Days after announcing it had found a new US partner for VR315, a drug for chronic obstructive pulmonary disease and asthma that is widely thought to be a generic version of GlaxoSmithKline’s blockbuster Advair, the UK's Vectura Group has extended a partnership with Novartis unit Sandoz for the combination therapy.

This deal covers the development and marketing of VR315 in the rest of world, excluding the USA (where Vectura holds the rights) and those countries included in the existing European license granted to Sandoz in March 2006. Under the terms of the latest agreement, the Chippenham-based group  is eligible for milestones and advance pre-launch royalties worth up to 8 million euros, 2.5 million euros of which are expected to be received by the end of September 2011.

Vectura will also receive a royalty on net sales and a margin on the commercial manufacture and supply of the dry powder inhaler device used to deliver VR315 for the rest of the world. Sandoz will be solely responsible for any development work required and for obtaining marketing authorisations throughout the latter territory, which includes Japan, Canada, South America and Australia.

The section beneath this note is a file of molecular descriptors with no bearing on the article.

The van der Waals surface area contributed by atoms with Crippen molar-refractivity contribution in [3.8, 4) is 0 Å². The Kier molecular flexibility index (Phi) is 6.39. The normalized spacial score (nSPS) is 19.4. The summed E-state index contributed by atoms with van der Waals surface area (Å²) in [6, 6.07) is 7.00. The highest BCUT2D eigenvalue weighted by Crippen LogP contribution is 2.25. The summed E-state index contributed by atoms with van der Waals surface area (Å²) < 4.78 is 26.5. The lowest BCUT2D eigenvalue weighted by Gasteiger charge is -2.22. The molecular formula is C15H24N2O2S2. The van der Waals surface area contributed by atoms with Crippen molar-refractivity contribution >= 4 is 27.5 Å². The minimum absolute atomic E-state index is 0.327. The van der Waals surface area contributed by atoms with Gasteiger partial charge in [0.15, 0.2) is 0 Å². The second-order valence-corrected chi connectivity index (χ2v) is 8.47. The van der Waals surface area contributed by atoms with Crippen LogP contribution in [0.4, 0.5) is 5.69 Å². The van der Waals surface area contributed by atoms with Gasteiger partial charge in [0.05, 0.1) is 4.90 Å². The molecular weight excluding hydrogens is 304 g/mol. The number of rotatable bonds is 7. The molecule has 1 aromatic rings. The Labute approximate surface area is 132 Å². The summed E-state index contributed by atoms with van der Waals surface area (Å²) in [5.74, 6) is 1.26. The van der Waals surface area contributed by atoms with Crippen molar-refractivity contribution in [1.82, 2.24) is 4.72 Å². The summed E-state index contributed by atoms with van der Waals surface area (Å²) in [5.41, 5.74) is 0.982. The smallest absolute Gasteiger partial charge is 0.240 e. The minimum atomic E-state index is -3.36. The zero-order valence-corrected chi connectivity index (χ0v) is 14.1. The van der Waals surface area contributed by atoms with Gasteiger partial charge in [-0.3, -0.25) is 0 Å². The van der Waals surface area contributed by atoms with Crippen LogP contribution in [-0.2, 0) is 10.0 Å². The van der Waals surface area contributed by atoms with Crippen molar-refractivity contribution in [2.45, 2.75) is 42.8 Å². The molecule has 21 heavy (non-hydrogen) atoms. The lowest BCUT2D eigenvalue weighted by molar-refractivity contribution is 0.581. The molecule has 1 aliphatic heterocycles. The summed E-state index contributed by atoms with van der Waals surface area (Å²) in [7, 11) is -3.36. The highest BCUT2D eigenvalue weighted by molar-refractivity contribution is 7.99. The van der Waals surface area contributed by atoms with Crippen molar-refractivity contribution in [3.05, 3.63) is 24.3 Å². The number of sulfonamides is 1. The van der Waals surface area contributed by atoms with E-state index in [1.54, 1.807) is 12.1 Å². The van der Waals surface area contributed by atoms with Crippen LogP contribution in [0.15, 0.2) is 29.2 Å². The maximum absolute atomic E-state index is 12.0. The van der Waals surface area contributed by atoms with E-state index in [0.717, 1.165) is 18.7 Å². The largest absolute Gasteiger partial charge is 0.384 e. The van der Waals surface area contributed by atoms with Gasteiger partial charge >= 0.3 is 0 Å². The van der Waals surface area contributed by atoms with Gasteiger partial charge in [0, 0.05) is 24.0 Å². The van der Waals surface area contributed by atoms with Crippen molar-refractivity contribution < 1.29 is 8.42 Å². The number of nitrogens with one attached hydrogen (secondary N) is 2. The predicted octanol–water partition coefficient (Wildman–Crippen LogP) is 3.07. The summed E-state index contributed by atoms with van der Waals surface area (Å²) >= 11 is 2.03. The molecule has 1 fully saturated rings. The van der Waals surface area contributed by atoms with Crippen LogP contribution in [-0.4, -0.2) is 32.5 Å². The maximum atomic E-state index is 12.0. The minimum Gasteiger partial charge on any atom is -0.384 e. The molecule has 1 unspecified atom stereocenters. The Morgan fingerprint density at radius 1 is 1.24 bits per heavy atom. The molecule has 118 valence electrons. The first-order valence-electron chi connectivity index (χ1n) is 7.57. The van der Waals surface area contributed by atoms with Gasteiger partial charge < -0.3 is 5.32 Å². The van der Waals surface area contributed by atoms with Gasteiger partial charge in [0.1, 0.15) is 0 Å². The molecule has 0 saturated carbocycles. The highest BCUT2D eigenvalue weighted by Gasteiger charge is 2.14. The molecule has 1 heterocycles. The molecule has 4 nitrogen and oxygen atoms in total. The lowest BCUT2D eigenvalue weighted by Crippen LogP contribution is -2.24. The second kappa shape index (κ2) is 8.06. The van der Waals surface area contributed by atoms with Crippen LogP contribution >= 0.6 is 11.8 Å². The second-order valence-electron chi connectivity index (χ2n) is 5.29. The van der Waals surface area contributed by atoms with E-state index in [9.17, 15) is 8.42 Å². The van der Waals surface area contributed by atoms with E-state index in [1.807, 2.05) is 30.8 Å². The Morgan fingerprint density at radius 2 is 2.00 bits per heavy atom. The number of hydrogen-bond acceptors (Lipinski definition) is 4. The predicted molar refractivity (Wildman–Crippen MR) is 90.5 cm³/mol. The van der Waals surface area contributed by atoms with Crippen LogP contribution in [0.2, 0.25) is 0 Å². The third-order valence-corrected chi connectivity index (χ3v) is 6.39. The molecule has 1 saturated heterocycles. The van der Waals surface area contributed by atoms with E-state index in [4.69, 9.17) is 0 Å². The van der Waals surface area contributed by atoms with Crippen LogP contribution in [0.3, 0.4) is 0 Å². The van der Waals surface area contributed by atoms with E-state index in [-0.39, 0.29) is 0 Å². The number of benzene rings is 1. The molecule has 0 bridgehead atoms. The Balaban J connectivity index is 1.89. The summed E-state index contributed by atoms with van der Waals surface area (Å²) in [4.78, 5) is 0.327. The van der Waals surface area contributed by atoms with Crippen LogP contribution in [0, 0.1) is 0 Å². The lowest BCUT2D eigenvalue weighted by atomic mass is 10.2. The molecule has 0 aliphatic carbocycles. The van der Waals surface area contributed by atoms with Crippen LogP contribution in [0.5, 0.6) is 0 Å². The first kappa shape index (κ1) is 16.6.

Chris Blackwell, Vectura's chief executive, said VR315 has "a large market opportunity in these rapidly expanding territories, where patient access to good, affordable treatments for asthma and COPD is of great importance". He added that the agreement "further endorses Vectura’s respiratory expertise and GyroHaler technology".

Last week, Vectura signed a deal with "a US division of an undisclosed leading international pharmaceutical company" for VR315 across the Atlantic. That deal could be worth up to $45 million.